When used in tandem, the energy savings during heat waves would be around 50% compared to using AC alone.


People react differently to similar temperatures, and have different clothing and activity levels. Studies also show that circulating fans can significantly improve people's perceived air quality, possibly by disrupting the body's naturally-occuring thermal plume through which body odours and skin bioeffluents are carried to the breathing zone. Before the advent of air-conditioning, buildings in hot climates were designed in such a way that they were comfortable during summer months without the use of energy. Office blocks with H, T, and L-shaped footprints, which facilitated cross-ventilation, were replaced by massive, square blocks with very deep floor plans. This could happen with warm air too, in a similar way to how gas fridges burn gas to evaporate a coolant and cool down.
Whether your watching the idiot box or even if you wanted to a read a book-you cant-not in that room.
The reason being, humans respond to cold temperatures by wanting to eat more-to store up food, whereas warm temperatures tend to have the opposite effect, and suppress the urge to eat endlessly. Most run on air temperature exchange for their ventilation system, but more than just a few are using the ground as a heat buffer. Cooling in summer will pump heat energy into the ground, which you can harvest back in winter, and vice versa. Granted, AC units generate even more noise, but they are usually not adjacent to or in bedrooms. Japan has successfully lowered AC energy use in offices by promoting more appropriate summer clothing. By the way, if you read the study, you must have noticed that it includes several experiments in real office buildings, not just in climate chambers. They expect fans to have a positive influence on productivity, just like AC, but this has not been studied yet. Not very productive I guess, but we have the highest life expectancy and one of the happiest populations in Europe. The system could be improved to make more natural flow of moisture and air, hopefully eliminating the need for any extra energy input. What I am saying is, I consider my external temperature range to be around the 65 to 75 degree range in Fahrenheit. Part of the increase in energy use is due to the switch from window units (which cool one room) to central air-conditioning (which cool the whole building), and in part to the growing cubic footage of houses and apartments.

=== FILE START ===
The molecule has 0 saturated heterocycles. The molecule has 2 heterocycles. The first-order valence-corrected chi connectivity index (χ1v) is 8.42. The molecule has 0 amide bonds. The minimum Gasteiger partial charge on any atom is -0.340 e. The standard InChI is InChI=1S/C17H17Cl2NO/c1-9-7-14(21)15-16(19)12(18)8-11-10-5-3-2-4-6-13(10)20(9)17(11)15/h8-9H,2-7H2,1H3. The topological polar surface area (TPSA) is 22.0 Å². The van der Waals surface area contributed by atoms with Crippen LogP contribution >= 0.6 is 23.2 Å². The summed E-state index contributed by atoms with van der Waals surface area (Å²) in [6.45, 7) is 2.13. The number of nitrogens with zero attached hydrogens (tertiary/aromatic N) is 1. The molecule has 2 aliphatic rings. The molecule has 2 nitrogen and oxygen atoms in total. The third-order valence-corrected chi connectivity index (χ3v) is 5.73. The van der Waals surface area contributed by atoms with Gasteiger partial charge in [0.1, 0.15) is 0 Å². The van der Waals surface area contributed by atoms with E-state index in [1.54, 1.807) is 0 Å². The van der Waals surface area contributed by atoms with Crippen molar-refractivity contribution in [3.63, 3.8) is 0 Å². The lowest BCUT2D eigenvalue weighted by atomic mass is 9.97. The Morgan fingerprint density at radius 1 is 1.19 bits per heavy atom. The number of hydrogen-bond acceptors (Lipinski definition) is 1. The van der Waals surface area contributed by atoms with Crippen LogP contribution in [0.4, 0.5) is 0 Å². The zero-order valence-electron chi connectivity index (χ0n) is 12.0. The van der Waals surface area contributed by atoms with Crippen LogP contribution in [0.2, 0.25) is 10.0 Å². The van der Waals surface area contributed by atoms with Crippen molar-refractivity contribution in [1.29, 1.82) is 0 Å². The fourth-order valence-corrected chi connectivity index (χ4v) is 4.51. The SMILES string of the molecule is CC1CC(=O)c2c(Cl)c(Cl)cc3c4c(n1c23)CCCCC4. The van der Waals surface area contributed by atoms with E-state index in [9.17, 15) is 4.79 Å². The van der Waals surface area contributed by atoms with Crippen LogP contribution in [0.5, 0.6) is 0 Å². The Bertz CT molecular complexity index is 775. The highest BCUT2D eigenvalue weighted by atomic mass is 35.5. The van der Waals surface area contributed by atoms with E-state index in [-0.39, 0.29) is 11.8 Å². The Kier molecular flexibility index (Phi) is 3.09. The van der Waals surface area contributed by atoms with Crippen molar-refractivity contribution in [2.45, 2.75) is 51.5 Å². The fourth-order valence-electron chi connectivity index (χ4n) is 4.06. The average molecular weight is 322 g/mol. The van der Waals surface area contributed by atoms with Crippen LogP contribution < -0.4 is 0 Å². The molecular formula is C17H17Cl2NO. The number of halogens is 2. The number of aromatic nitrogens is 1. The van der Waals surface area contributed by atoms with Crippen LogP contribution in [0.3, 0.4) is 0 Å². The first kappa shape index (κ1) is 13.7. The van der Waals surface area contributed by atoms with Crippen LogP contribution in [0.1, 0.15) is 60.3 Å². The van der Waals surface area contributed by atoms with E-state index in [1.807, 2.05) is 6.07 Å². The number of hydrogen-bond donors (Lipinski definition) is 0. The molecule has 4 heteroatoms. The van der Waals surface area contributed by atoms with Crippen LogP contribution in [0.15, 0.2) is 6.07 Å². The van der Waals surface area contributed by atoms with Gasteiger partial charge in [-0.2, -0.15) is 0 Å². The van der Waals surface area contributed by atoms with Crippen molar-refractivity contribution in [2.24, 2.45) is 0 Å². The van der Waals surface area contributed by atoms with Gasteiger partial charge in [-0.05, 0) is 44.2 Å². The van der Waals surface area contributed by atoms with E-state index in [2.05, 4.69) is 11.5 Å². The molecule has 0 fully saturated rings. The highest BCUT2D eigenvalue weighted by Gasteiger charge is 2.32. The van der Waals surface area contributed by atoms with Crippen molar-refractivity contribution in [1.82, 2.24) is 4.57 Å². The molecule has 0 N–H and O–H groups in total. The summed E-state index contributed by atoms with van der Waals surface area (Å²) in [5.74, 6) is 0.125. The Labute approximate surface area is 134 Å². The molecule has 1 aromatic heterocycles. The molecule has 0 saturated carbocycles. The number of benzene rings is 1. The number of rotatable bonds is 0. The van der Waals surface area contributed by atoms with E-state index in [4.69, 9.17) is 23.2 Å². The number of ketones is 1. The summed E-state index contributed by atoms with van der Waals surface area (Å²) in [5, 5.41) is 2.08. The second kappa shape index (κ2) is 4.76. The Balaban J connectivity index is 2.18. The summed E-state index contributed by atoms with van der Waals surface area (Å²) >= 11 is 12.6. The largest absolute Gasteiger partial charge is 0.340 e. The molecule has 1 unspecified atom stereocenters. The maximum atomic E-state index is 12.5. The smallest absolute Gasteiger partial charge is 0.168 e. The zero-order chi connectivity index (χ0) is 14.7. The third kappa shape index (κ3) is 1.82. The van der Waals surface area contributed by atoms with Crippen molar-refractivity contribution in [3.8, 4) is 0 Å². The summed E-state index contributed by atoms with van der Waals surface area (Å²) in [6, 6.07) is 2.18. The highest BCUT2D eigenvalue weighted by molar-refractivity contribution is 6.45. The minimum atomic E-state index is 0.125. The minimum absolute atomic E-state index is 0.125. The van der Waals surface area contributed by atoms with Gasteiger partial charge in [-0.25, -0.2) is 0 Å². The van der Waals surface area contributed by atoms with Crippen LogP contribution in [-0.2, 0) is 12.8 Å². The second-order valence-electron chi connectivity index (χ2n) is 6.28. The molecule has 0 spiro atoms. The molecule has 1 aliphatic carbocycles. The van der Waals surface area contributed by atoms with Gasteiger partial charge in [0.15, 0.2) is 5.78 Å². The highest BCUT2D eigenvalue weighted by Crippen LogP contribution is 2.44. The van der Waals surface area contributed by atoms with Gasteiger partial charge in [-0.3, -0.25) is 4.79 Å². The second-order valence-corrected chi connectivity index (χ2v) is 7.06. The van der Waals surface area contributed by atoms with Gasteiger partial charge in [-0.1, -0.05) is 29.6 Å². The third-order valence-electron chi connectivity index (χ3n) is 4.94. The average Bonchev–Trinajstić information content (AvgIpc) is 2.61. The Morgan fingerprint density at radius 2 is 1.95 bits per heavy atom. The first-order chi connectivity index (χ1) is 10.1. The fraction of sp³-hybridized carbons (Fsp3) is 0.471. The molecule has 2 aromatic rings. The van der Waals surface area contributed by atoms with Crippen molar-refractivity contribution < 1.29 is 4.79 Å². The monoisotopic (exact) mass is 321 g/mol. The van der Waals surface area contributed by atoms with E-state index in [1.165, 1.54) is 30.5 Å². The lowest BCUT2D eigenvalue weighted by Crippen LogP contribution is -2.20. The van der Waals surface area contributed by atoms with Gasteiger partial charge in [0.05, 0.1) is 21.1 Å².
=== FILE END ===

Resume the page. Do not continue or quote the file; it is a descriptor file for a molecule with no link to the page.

Hundreds of American power plants and a great many miles of transmission and distribution lines are needed on average only two or three days per year, while they sit idle for the rest of the time. The irony is that the substantial greenhouse gas emissions from air-conditioning bring us hotter summers, which in turn stimulates the use of air-conditioning.
However, air-conditioning was not the first technology that used energy for cooling: circulating fans predate AC by decades. The folding fan, which people used to cool themselves, was invented by the Japanese in the ninth century, and introduced to the west by Portuguese sailors during the Renaissance. However, unlike air-conditioning, moving air around requires much less energy than refrigerating it. Firstly, like air-conditioning, it's slow acting, which means that it needs to be operated continuously in order to offer immediate comfort.